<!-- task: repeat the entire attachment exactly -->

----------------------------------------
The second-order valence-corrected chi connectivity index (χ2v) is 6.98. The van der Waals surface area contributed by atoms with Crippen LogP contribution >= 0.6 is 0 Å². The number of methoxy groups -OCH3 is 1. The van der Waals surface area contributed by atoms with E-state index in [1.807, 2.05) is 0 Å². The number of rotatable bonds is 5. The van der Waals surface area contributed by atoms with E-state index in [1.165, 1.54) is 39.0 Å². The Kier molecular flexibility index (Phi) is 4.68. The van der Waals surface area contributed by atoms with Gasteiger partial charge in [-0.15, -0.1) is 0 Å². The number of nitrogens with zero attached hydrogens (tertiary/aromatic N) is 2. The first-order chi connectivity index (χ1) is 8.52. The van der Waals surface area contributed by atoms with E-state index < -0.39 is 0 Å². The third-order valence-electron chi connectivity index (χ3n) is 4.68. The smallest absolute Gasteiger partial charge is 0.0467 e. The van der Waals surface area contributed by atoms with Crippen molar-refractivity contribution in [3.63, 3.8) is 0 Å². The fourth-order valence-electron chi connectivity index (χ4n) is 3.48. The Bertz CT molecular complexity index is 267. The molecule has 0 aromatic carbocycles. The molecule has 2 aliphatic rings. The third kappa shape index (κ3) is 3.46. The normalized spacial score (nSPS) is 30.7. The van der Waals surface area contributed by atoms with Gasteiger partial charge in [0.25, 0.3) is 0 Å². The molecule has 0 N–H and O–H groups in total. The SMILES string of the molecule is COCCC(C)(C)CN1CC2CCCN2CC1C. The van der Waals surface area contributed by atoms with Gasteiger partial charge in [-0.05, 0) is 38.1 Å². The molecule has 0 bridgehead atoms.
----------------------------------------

The second-order valence-corrected chi connectivity index (χ2v) is 6.98. The van der Waals surface area contributed by atoms with Crippen LogP contribution >= 0.6 is 0 Å². The number of methoxy groups -OCH3 is 1. The van der Waals surface area contributed by atoms with E-state index in [1.807, 2.05) is 0 Å². The number of rotatable bonds is 5. The van der Waals surface area contributed by atoms with E-state index in [1.165, 1.54) is 39.0 Å². The Kier molecular flexibility index (Phi) is 4.68. The van der Waals surface area contributed by atoms with Gasteiger partial charge in [-0.15, -0.1) is 0 Å². The number of nitrogens with zero attached hydrogens (tertiary/aromatic N) is 2. The first-order chi connectivity index (χ1) is 8.52. The van der Waals surface area contributed by atoms with E-state index < -0.39 is 0 Å². The third-order valence-electron chi connectivity index (χ3n) is 4.68. The smallest absolute Gasteiger partial charge is 0.0467 e. The van der Waals surface area contributed by atoms with Crippen molar-refractivity contribution in [3.63, 3.8) is 0 Å². The fourth-order valence-electron chi connectivity index (χ4n) is 3.48. The Bertz CT molecular complexity index is 267. The molecule has 0 aromatic carbocycles. The molecule has 2 aliphatic rings. The third kappa shape index (κ3) is 3.46. The normalized spacial score (nSPS) is 30.7. The van der Waals surface area contributed by atoms with Gasteiger partial charge in [0.25, 0.3) is 0 Å². The molecule has 0 N–H and O–H groups in total. The SMILES string of the molecule is COCCC(C)(C)CN1CC2CCCN2CC1C. The van der Waals surface area contributed by atoms with Gasteiger partial charge in [-0.05, 0) is 38.1 Å². The molecule has 0 bridgehead atoms.